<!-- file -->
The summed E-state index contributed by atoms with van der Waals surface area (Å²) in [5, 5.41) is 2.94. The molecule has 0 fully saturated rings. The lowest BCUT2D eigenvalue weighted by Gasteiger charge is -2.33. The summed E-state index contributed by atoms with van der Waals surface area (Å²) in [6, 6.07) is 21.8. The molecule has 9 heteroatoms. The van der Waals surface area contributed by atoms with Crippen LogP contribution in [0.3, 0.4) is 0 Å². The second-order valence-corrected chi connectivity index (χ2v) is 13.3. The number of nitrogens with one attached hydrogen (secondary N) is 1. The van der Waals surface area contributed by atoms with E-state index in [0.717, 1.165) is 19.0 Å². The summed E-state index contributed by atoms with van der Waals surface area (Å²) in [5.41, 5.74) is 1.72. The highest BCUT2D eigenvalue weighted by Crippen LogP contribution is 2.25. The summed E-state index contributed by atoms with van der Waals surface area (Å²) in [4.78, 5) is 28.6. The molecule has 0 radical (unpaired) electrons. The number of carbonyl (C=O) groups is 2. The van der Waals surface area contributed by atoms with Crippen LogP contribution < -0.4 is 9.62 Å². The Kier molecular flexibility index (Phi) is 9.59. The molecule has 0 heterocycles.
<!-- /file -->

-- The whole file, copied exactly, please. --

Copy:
The summed E-state index contributed by atoms with van der Waals surface area (Å²) in [5, 5.41) is 2.94. The molecule has 0 fully saturated rings. The lowest BCUT2D eigenvalue weighted by Gasteiger charge is -2.33. The summed E-state index contributed by atoms with van der Waals surface area (Å²) in [6, 6.07) is 21.8. The molecule has 9 heteroatoms. The van der Waals surface area contributed by atoms with Crippen LogP contribution in [0.3, 0.4) is 0 Å². The second-order valence-corrected chi connectivity index (χ2v) is 13.3. The number of nitrogens with one attached hydrogen (secondary N) is 1. The van der Waals surface area contributed by atoms with E-state index in [0.717, 1.165) is 19.0 Å². The summed E-state index contributed by atoms with van der Waals surface area (Å²) in [5.41, 5.74) is 1.72. The highest BCUT2D eigenvalue weighted by Crippen LogP contribution is 2.25. The summed E-state index contributed by atoms with van der Waals surface area (Å²) in [4.78, 5) is 28.6. The molecule has 0 radical (unpaired) electrons. The number of carbonyl (C=O) groups is 2. The van der Waals surface area contributed by atoms with Crippen LogP contribution < -0.4 is 9.62 Å². The Kier molecular flexibility index (Phi) is 9.59. The molecule has 0 heterocycles.